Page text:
It was Cristobal Balenciaga whose designs he admired most. "For me it represented the architecture, the simplicity of fashion," recalls Givenchy as he walks through the retrospective exhibit, which includes designs once worn by the duchess of Windsor, Princess Grace of Monaco and Princess Caroline, Jacqueline Onassis, Bunny Mellon and Deeda Blair. "It was my idea to knock on the door of Balenciaga with my sketches."
But he was told Balenciaga would see no one. So, at age 17, he took his sketches to the new house of Jacques Fath, who hired him at once. Later, Givenchy worked for Elsa Schiaparelli. "At the beginning I wanted to be a good assistant. I didn't think I had the kind of name good for a couture house--too long and complicated," he laughs.
When he learned enough--"You never finish learning"--he opened a small house, in Paris in 1952. He started with a small collection of blouses and skirts, a far cry from the Dior new-look style that dominated Paris at the time. "It seemed to me to be the future for fashion." But pushed by the critics, he put aside the sportswear for the moment and made a couture collection. It was so successful he was able to open a larger salon on the Avenue Georges V across the street from his idol Balenciaga.
The two became friends. Balenciaga made the unorthodox suggestion that they view each other's collections. "I think that is what a designer and a friend must be," Balenciaga told him. As they sat together at the Givenchy show, Balenciaga gave him pointers. "He told me, 'Hubert, I love your coat but you must give the women more room for comfort. A woman must move very easily in her clothes. It is not enough to have a coat or dress that is beautiful.' "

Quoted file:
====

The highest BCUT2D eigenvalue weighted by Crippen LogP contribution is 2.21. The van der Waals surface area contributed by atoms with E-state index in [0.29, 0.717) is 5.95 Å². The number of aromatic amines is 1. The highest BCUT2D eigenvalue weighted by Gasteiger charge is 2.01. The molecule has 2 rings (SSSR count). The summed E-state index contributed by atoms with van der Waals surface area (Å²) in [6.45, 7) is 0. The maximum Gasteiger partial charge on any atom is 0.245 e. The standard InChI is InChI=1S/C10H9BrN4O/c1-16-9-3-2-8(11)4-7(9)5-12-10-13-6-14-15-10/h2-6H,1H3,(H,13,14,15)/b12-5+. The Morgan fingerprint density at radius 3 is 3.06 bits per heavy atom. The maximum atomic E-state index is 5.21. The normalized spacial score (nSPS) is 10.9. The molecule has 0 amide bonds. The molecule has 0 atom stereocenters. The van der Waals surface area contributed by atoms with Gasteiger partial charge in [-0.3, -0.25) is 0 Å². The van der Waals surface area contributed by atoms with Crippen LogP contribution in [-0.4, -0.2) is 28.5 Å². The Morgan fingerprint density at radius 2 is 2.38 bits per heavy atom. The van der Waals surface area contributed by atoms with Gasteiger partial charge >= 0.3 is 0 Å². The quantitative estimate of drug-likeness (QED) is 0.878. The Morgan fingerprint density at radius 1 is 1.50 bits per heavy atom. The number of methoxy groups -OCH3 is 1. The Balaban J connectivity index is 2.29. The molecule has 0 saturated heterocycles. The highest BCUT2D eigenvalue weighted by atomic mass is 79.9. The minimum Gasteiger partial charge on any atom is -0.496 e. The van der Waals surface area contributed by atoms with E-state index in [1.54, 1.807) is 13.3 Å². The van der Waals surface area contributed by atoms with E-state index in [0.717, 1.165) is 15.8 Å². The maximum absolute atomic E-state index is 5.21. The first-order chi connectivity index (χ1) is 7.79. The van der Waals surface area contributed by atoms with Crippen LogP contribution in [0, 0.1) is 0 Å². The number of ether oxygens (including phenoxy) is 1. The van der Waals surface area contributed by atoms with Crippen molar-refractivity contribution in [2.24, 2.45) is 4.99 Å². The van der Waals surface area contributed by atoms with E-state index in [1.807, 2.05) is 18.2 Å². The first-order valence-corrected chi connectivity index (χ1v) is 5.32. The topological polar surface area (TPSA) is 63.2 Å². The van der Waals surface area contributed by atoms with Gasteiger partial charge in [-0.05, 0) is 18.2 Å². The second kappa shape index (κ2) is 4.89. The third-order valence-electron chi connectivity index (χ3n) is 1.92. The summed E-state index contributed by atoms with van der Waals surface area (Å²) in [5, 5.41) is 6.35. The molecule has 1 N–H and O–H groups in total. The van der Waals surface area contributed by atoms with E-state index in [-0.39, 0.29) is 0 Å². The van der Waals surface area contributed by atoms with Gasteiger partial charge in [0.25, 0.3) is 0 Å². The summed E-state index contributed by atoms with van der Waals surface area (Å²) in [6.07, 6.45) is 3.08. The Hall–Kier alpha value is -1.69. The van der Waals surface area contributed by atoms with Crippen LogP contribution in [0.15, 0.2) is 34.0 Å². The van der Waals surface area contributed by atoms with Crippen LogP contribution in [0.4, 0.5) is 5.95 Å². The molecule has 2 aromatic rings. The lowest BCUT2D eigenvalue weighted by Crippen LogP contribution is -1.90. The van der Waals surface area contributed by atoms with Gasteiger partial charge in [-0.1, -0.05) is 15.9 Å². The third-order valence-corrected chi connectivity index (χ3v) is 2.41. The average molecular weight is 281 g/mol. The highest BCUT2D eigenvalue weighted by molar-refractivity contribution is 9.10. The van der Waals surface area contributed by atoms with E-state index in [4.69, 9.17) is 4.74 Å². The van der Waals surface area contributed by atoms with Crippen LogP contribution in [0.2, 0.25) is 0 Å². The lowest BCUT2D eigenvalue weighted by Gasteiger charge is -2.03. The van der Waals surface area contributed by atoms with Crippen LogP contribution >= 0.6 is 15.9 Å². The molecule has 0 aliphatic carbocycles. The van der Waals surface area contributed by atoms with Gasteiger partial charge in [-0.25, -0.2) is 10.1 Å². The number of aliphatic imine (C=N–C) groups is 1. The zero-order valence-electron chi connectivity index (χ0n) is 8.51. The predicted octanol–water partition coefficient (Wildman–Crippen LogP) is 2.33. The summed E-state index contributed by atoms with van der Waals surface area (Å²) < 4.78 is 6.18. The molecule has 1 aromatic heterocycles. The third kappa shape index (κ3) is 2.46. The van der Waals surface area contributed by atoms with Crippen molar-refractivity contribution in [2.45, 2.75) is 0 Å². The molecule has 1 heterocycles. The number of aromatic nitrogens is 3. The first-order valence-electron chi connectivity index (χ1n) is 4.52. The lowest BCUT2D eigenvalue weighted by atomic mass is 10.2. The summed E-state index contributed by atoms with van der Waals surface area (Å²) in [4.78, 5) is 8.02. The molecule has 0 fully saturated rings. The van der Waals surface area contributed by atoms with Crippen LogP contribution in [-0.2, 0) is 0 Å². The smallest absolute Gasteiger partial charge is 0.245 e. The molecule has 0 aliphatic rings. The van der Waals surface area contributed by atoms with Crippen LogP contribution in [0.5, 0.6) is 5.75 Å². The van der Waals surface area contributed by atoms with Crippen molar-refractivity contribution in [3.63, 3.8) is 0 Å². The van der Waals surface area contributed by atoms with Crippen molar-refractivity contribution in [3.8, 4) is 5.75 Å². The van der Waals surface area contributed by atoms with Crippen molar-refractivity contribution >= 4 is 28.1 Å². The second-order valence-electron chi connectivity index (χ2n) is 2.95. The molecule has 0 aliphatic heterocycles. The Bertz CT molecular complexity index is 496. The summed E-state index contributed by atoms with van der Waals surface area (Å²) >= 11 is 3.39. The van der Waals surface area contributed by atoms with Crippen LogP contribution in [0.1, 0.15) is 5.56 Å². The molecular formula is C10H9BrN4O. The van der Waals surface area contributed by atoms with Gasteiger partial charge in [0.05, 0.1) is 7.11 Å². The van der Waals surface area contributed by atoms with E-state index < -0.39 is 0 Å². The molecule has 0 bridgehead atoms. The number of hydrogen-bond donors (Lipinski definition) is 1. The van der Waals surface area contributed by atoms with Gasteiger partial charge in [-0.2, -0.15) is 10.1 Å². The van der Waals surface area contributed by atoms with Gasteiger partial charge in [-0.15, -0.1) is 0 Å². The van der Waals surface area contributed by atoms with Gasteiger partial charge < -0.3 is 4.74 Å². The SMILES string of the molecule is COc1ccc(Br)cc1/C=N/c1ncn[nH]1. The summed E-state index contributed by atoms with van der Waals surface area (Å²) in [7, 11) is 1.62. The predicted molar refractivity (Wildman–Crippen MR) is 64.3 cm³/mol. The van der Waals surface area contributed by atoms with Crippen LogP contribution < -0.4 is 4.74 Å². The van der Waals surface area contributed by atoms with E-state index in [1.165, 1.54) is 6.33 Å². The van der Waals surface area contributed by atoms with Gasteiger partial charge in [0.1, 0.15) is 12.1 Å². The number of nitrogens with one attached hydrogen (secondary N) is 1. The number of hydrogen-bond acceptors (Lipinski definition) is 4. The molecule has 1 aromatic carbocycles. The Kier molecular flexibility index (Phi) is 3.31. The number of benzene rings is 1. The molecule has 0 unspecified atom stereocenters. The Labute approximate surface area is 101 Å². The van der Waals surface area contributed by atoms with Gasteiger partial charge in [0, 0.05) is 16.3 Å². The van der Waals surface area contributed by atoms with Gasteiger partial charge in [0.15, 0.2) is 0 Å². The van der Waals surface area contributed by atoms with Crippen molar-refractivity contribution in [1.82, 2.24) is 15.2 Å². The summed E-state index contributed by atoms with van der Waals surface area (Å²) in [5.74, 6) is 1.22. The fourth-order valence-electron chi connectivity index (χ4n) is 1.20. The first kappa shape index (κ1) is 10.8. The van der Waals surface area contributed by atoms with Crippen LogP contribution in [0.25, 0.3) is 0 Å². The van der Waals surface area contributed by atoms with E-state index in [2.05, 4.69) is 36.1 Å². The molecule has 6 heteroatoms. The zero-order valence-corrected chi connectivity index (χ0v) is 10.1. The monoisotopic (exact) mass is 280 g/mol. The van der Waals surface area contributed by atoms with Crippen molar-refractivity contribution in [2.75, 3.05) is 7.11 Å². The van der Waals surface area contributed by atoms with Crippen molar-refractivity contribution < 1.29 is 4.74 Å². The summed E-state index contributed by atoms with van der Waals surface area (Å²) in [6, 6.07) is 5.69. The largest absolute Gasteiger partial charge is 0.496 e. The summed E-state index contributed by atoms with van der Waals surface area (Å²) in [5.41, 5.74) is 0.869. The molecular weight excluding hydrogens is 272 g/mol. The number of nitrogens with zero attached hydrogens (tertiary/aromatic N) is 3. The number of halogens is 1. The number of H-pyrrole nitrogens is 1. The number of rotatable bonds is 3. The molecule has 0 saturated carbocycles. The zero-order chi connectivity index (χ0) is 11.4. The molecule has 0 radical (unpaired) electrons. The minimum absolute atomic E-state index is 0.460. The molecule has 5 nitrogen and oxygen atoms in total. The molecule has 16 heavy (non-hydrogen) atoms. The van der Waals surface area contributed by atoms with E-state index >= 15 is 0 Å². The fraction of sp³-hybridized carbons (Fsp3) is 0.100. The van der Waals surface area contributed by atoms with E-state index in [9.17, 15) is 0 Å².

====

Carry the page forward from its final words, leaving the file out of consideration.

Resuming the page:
Givenchy welcomed the advice. "I had never the opportunity to learn the details of making a coat, only to sketch what I liked." There was more advice from Balenciaga: "The dress must follow the body of the woman, not the body following the shape of the dress." Givenchy quotes Balenciaga in French, to make sure the idea is not missed.
Even now, of each new collection Givenchy asks himself, "What would Cristobal think of this? . . . Is this an honest design? Is it more than it needs to be?" Occasionally, he'll ask one of the late designer's employes, who now work for him--like Gilbert, a fitter--if Mr. Balenciaga would like, say, a certain coat. Gilbert usually responds positively.
The tall, white-haired, statesmanlike Givenchy works in the same white jacket that was a Balenciaga trademark. It fits loosely and has huge pockets to hold scissors and pins. The first jacket he ever wore was made for him by Balenciaga, who also made one for Yul Brynner. "Can you imagine having a jacket made for you by Balenciaga?"
Givenchy won't say how big his business is--only that there are ready-to-wear boutiques in 20 stores (including Garfinckel's in Washington), and licensees including menswear, jewelry and perfume. Just added are fabric designs for home furnishings. Interior decor for the Vista International Hotel, planned for Washington, is in the works.
For relaxation, Givenchy retreats to Jonchet, where he owns a 17th-century chateau with formal gardens he himself designed in the manner of one he saw in Venice. He swims laps in his pool with his golden retriever, Sarah. In New York, he visits Studio 54. "I love to dance and I love to see people dance. It is good exercise," says the designer. "It gives you a kind of energy."
Givenchy circles the retrospective exhibit before the opening, checking each garment, adjusting a collar or a belt, fixing a skirt, each time removing his shoes before stepping on the platform where the clothes are displayed. It pleases him that all of the clothes would be appropriate to wear today. "It is unjust to wear clothes just for one season or two," he says, pointing to two similar tunic dresses--one from his current collection, the other made almost 30 years ago. "You must cherish your clothes.